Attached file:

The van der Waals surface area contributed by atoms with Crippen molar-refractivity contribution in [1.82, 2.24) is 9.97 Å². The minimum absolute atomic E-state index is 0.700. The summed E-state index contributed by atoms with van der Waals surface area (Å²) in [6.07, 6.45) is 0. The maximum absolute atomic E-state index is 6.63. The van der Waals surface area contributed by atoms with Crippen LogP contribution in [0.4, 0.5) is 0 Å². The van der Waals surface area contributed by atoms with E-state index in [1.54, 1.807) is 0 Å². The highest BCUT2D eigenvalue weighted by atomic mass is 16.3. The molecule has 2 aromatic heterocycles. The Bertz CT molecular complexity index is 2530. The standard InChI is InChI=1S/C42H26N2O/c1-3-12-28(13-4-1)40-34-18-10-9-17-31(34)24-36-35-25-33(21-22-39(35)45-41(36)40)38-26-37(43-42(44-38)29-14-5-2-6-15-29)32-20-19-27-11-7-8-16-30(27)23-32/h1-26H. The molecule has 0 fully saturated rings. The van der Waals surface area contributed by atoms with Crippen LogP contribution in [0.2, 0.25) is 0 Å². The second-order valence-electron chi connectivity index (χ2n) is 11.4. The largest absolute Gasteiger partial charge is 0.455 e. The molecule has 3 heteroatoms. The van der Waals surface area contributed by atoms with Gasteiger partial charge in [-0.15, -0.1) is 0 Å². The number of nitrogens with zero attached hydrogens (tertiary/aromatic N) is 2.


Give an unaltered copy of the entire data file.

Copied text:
The van der Waals surface area contributed by atoms with Crippen molar-refractivity contribution in [1.82, 2.24) is 9.97 Å². The minimum absolute atomic E-state index is 0.700. The summed E-state index contributed by atoms with van der Waals surface area (Å²) in [6.07, 6.45) is 0. The maximum absolute atomic E-state index is 6.63. The van der Waals surface area contributed by atoms with Crippen LogP contribution in [0.4, 0.5) is 0 Å². The van der Waals surface area contributed by atoms with E-state index in [1.54, 1.807) is 0 Å². The highest BCUT2D eigenvalue weighted by atomic mass is 16.3. The molecule has 2 aromatic heterocycles. The Bertz CT molecular complexity index is 2530. The standard InChI is InChI=1S/C42H26N2O/c1-3-12-28(13-4-1)40-34-18-10-9-17-31(34)24-36-35-25-33(21-22-39(35)45-41(36)40)38-26-37(43-42(44-38)29-14-5-2-6-15-29)32-20-19-27-11-7-8-16-30(27)23-32/h1-26H. The molecule has 0 fully saturated rings. The van der Waals surface area contributed by atoms with Crippen LogP contribution in [0.2, 0.25) is 0 Å². The second-order valence-electron chi connectivity index (χ2n) is 11.4. The largest absolute Gasteiger partial charge is 0.455 e. The molecule has 3 heteroatoms. The van der Waals surface area contributed by atoms with Gasteiger partial charge in [-0.15, -0.1) is 0 Å². The number of nitrogens with zero attached hydrogens (tertiary/aromatic N) is 2.